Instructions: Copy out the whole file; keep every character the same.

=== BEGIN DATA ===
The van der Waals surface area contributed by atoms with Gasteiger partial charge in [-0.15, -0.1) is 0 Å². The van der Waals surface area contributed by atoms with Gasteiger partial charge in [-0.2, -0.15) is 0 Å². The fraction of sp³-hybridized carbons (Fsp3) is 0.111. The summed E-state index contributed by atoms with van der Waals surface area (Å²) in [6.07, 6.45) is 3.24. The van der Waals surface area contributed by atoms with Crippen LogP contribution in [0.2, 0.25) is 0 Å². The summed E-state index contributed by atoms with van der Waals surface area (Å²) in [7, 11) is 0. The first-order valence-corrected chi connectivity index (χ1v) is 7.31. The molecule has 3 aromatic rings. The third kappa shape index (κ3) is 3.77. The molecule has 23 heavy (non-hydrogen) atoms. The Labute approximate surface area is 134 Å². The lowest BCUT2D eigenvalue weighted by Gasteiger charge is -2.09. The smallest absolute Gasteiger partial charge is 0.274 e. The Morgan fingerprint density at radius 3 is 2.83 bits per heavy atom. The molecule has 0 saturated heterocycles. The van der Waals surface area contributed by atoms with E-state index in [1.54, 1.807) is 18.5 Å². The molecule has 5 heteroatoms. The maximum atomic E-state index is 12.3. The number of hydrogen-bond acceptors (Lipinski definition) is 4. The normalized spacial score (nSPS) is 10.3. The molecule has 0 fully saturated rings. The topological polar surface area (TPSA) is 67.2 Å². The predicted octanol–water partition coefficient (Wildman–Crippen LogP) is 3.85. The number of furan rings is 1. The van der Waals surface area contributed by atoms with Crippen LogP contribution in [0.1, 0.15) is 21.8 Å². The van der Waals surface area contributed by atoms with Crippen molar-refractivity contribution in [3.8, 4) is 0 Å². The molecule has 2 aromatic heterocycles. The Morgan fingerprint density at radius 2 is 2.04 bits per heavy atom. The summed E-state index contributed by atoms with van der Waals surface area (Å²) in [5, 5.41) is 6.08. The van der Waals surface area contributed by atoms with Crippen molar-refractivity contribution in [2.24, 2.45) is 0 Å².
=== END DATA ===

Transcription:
The van der Waals surface area contributed by atoms with Gasteiger partial charge in [-0.15, -0.1) is 0 Å². The van der Waals surface area contributed by atoms with Gasteiger partial charge in [-0.2, -0.15) is 0 Å². The fraction of sp³-hybridized carbons (Fsp3) is 0.111. The summed E-state index contributed by atoms with van der Waals surface area (Å²) in [6.07, 6.45) is 3.24. The van der Waals surface area contributed by atoms with Crippen LogP contribution in [0.2, 0.25) is 0 Å². The summed E-state index contributed by atoms with van der Waals surface area (Å²) in [7, 11) is 0. The first-order valence-corrected chi connectivity index (χ1v) is 7.31. The molecule has 3 aromatic rings. The third kappa shape index (κ3) is 3.77. The molecule has 23 heavy (non-hydrogen) atoms. The Labute approximate surface area is 134 Å². The lowest BCUT2D eigenvalue weighted by Gasteiger charge is -2.09. The smallest absolute Gasteiger partial charge is 0.274 e. The Morgan fingerprint density at radius 3 is 2.83 bits per heavy atom. The molecule has 0 saturated heterocycles. The van der Waals surface area contributed by atoms with E-state index in [1.54, 1.807) is 18.5 Å². The molecule has 5 heteroatoms. The maximum atomic E-state index is 12.3. The number of hydrogen-bond acceptors (Lipinski definition) is 4. The normalized spacial score (nSPS) is 10.3. The molecule has 0 fully saturated rings. The topological polar surface area (TPSA) is 67.2 Å². The predicted octanol–water partition coefficient (Wildman–Crippen LogP) is 3.85. The number of furan rings is 1. The van der Waals surface area contributed by atoms with Crippen LogP contribution in [0.1, 0.15) is 21.8 Å². The van der Waals surface area contributed by atoms with Crippen molar-refractivity contribution in [3.8, 4) is 0 Å². The molecule has 2 aromatic heterocycles. The Morgan fingerprint density at radius 2 is 2.04 bits per heavy atom. The summed E-state index contributed by atoms with van der Waals surface area (Å²) in [5, 5.41) is 6.08. The van der Waals surface area contributed by atoms with Crippen molar-refractivity contribution in [2.24, 2.45) is 0 Å².